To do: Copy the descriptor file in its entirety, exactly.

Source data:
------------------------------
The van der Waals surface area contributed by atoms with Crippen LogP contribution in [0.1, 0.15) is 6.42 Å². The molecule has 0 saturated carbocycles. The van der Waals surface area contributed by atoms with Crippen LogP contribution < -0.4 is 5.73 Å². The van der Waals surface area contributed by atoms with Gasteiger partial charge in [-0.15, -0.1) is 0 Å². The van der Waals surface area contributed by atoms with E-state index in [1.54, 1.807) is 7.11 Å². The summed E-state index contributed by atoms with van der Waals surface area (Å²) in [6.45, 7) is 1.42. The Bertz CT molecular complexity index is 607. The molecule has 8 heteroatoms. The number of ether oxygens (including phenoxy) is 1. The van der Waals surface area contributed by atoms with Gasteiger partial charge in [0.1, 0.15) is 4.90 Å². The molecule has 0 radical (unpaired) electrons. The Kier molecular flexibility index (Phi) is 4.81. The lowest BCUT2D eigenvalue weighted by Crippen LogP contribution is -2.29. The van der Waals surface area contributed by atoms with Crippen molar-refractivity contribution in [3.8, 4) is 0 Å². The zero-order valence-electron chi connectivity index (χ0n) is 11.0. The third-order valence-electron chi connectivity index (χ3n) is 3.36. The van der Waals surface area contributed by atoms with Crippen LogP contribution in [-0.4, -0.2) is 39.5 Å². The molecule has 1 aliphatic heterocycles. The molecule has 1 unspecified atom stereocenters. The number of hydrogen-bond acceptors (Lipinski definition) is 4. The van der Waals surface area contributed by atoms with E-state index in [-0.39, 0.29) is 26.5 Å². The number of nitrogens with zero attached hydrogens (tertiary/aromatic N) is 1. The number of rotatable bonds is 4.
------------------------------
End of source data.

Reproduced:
The van der Waals surface area contributed by atoms with Crippen LogP contribution in [0.1, 0.15) is 6.42 Å². The molecule has 0 saturated carbocycles. The van der Waals surface area contributed by atoms with Crippen LogP contribution < -0.4 is 5.73 Å². The van der Waals surface area contributed by atoms with Gasteiger partial charge in [-0.15, -0.1) is 0 Å². The van der Waals surface area contributed by atoms with E-state index in [1.54, 1.807) is 7.11 Å². The summed E-state index contributed by atoms with van der Waals surface area (Å²) in [6.45, 7) is 1.42. The Bertz CT molecular complexity index is 607. The molecule has 8 heteroatoms. The number of ether oxygens (including phenoxy) is 1. The van der Waals surface area contributed by atoms with Gasteiger partial charge in [0.1, 0.15) is 4.90 Å². The molecule has 0 radical (unpaired) electrons. The Kier molecular flexibility index (Phi) is 4.81. The lowest BCUT2D eigenvalue weighted by Crippen LogP contribution is -2.29. The van der Waals surface area contributed by atoms with Crippen molar-refractivity contribution in [3.8, 4) is 0 Å². The zero-order valence-electron chi connectivity index (χ0n) is 11.0. The third-order valence-electron chi connectivity index (χ3n) is 3.36. The van der Waals surface area contributed by atoms with Crippen LogP contribution in [-0.4, -0.2) is 39.5 Å². The molecule has 1 aliphatic heterocycles. The molecule has 1 unspecified atom stereocenters. The number of hydrogen-bond acceptors (Lipinski definition) is 4. The van der Waals surface area contributed by atoms with E-state index in [-0.39, 0.29) is 26.5 Å². The number of nitrogens with zero attached hydrogens (tertiary/aromatic N) is 1. The number of rotatable bonds is 4.